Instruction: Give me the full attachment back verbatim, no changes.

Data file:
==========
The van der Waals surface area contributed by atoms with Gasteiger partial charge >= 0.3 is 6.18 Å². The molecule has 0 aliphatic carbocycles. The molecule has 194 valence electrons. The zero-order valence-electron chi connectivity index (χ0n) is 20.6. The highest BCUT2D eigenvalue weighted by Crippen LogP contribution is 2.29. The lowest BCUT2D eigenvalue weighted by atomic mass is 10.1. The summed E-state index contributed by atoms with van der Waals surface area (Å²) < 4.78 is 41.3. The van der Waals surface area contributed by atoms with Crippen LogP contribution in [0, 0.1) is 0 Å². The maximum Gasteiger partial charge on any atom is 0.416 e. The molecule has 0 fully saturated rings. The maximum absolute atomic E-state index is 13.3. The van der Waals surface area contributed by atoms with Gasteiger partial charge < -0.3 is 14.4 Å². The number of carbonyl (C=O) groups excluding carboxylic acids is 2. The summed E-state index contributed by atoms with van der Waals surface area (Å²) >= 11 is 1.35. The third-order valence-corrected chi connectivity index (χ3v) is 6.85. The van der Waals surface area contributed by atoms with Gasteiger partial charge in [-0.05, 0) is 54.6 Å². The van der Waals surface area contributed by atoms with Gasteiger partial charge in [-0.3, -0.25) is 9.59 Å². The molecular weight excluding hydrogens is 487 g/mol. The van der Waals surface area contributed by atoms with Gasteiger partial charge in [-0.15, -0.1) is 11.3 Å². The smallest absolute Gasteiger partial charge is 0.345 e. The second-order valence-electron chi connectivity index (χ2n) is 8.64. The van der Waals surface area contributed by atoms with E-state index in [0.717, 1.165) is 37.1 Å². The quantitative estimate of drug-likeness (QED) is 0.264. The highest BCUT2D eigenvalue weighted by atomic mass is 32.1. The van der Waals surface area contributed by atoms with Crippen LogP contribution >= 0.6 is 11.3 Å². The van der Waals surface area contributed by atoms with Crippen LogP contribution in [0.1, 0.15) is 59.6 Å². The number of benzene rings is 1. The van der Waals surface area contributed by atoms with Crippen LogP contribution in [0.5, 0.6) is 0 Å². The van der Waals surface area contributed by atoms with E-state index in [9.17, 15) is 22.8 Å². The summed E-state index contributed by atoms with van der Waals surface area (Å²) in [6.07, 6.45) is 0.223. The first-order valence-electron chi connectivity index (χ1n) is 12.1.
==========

The van der Waals surface area contributed by atoms with Gasteiger partial charge >= 0.3 is 6.18 Å². The molecule has 0 aliphatic carbocycles. The molecule has 194 valence electrons. The zero-order valence-electron chi connectivity index (χ0n) is 20.6. The highest BCUT2D eigenvalue weighted by Crippen LogP contribution is 2.29. The lowest BCUT2D eigenvalue weighted by atomic mass is 10.1. The summed E-state index contributed by atoms with van der Waals surface area (Å²) < 4.78 is 41.3. The van der Waals surface area contributed by atoms with Crippen LogP contribution in [0, 0.1) is 0 Å². The maximum Gasteiger partial charge on any atom is 0.416 e. The molecule has 0 fully saturated rings. The maximum absolute atomic E-state index is 13.3. The van der Waals surface area contributed by atoms with Gasteiger partial charge < -0.3 is 14.4 Å². The number of carbonyl (C=O) groups excluding carboxylic acids is 2. The summed E-state index contributed by atoms with van der Waals surface area (Å²) >= 11 is 1.35. The third-order valence-corrected chi connectivity index (χ3v) is 6.85. The van der Waals surface area contributed by atoms with Gasteiger partial charge in [-0.05, 0) is 54.6 Å². The van der Waals surface area contributed by atoms with Gasteiger partial charge in [-0.3, -0.25) is 9.59 Å². The molecular weight excluding hydrogens is 487 g/mol. The van der Waals surface area contributed by atoms with Gasteiger partial charge in [-0.15, -0.1) is 11.3 Å². The smallest absolute Gasteiger partial charge is 0.345 e. The second-order valence-electron chi connectivity index (χ2n) is 8.64. The van der Waals surface area contributed by atoms with E-state index in [0.717, 1.165) is 37.1 Å². The quantitative estimate of drug-likeness (QED) is 0.264. The highest BCUT2D eigenvalue weighted by atomic mass is 32.1. The van der Waals surface area contributed by atoms with Crippen LogP contribution >= 0.6 is 11.3 Å². The van der Waals surface area contributed by atoms with Crippen LogP contribution in [0.1, 0.15) is 59.6 Å². The number of benzene rings is 1. The van der Waals surface area contributed by atoms with Crippen LogP contribution in [0.5, 0.6) is 0 Å². The van der Waals surface area contributed by atoms with E-state index in [9.17, 15) is 22.8 Å². The summed E-state index contributed by atoms with van der Waals surface area (Å²) in [6.07, 6.45) is 0.223. The first-order valence-electron chi connectivity index (χ1n) is 12.1.